Healthcare costs would skyrocket and more seniors would be living in some form of long-term care communities if not for a host of baby boomer caregivers managing their elderly parents’ health, suggests a recent Caring.com survey.
Boomer caregivers are “crucial allies” in managing senior health and keeping healthcare costs down, researchers found.
Nearly three-quarters of boomer caregivers surveyed (73%) are attending all or nearly all of the doctor appointments for their elderly loved ones, while 83% conduct online research about their loved one’s health condition and possible treatments both before and after medical appointments. Nearly two-thirds of boomer caregivers are managing the care of someone who needs a lot of help managing medications and treatments, with an additional 28% reporting that their loved one “needs some help” with medication and treatment tasks.
“Nowadays in medicine, we really expect patients to do a lot for themselves when it comes to chronic care, but that can be really hard when people get older and sicker, unless they have a caregiver involved,” said Dr. Leslie Kernisan, a board-certified geriatrician and senior medical editor for Caring.com.
When patients follow doctors’ orders for their medication and treatment, it can greatly reduce total healthcare costs, studies have shown. The annual costs of patients in the U.S. who don’t follow their medication prescriptions approaches an estimated $290 billion, according to the New England Healthcare Institute. But those who do follow their doctor’s directions for medications can save the healthcare system as much as $7,800 per patient, each year, according to research published on HealthAffairs.org.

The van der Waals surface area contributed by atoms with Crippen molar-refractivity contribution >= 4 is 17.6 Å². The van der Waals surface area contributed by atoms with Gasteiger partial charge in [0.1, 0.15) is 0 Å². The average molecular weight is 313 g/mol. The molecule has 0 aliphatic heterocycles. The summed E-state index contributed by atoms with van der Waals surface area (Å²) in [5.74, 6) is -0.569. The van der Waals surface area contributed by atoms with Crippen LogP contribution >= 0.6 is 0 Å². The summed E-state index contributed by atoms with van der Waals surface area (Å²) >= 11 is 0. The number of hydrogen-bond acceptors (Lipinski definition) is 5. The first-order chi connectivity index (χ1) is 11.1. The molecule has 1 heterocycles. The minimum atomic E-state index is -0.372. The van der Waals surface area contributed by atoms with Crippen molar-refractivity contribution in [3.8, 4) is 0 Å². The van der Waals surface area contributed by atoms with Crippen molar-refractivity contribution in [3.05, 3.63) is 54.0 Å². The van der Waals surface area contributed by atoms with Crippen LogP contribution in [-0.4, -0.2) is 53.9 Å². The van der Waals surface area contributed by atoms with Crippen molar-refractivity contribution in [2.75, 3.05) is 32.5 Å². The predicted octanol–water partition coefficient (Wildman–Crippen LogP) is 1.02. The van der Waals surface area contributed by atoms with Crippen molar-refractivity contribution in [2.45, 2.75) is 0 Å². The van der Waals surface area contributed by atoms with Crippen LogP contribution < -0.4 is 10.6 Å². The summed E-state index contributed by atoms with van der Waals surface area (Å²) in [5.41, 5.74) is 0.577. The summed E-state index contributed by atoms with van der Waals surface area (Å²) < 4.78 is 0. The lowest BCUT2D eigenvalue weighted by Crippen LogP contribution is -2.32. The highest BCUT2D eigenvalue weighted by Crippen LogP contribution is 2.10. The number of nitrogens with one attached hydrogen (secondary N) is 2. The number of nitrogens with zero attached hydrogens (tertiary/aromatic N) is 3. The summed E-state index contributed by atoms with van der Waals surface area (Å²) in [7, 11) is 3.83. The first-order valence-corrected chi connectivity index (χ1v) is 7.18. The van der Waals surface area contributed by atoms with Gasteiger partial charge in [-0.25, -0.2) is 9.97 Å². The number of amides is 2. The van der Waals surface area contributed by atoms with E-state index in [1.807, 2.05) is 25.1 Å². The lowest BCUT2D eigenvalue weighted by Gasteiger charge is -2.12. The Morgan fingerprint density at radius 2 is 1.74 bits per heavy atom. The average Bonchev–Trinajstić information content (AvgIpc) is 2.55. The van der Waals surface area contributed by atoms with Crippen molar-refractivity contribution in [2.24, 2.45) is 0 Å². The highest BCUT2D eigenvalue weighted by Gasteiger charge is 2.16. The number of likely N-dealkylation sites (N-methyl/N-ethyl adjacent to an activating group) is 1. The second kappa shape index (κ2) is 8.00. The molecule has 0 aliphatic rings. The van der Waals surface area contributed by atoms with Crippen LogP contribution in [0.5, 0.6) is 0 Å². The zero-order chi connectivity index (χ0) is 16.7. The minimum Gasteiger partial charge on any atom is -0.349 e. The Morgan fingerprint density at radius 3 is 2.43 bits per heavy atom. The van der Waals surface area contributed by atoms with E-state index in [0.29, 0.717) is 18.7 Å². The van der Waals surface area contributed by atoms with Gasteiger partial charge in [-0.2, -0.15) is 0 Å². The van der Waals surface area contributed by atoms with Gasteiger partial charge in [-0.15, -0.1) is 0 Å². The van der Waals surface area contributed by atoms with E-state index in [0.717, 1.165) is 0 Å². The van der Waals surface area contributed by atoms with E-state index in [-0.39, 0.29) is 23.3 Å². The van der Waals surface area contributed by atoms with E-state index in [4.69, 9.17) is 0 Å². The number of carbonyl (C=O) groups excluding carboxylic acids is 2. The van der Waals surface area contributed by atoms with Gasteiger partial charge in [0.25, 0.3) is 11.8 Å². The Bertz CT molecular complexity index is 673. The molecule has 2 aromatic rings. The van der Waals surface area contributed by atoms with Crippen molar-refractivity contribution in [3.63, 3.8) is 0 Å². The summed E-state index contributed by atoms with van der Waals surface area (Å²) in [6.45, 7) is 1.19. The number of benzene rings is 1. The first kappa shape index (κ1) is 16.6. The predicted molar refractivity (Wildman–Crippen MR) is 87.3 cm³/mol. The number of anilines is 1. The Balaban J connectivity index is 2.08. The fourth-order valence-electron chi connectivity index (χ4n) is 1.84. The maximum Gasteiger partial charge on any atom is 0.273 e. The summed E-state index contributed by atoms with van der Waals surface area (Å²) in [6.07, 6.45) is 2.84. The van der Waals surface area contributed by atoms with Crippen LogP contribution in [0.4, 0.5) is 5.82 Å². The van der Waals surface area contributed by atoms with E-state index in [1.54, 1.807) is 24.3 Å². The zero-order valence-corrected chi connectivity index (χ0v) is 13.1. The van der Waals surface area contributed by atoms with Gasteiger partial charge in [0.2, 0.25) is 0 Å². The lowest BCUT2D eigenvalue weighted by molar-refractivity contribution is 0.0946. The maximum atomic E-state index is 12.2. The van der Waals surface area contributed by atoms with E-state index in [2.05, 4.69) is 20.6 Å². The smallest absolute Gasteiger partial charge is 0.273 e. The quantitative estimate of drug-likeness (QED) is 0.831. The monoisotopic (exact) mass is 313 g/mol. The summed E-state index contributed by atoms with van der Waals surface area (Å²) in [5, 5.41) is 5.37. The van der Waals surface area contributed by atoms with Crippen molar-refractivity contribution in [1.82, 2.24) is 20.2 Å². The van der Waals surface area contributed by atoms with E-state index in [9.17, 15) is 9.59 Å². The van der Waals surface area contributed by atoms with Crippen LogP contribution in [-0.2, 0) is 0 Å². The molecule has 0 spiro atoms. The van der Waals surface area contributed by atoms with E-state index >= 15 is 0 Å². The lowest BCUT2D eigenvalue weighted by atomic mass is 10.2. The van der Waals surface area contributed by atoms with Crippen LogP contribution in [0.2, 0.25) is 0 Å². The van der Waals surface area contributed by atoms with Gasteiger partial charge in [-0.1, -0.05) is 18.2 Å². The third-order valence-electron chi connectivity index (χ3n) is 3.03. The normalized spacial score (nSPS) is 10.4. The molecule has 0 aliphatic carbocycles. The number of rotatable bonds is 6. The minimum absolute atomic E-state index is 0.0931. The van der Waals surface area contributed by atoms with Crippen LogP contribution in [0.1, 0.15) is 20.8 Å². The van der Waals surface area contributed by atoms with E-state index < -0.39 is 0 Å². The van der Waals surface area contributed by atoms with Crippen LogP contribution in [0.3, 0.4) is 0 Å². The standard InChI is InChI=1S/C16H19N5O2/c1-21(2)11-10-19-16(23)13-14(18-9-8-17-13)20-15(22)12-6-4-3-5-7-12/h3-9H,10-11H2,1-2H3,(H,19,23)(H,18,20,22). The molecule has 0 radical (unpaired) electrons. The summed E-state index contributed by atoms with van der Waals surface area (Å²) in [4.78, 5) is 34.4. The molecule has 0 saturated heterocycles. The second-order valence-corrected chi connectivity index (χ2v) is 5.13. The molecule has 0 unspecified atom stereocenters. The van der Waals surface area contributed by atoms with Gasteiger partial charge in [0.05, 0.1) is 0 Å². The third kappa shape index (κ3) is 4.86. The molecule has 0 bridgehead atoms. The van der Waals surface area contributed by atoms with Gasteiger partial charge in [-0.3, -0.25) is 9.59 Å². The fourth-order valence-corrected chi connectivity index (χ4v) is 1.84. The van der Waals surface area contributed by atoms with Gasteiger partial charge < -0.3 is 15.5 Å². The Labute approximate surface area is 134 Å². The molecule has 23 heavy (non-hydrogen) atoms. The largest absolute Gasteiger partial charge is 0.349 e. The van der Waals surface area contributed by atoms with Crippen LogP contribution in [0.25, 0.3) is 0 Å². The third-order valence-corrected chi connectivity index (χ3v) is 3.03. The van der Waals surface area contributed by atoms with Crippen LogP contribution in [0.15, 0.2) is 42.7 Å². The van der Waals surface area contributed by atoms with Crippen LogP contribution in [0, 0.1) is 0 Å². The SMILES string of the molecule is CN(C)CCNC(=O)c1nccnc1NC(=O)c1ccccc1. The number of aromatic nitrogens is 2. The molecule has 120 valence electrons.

With more than 40 million seniors currently enrolled in Medicare, says Caring.com, there’s “potential for caregivers’ active role in medication management to save the government as much as $100 billion annually.”
More than half of boomer caregivers who are actively assisted seniors with their medications, at 57%, are filling initial prescriptions, while 61% are handling refills and 55% are tracking medications to make sure the seniors don’t miss any doses. Half are giving pills, injections, or treatments, and half are also buying over-the-counter medications and personal health products for the senior they’re caring for.
“With physicians on average now spending less than 20 minutes with each patient per visit, and millions of seniors unable or unwilling to properly manage their own health, boomer caregivers play a vital role in driving the best senior healthcare outcomes,” said Andy Cohen, co-founder and CEO of Caring.com, in a statement.
Written by Alyssa Gerace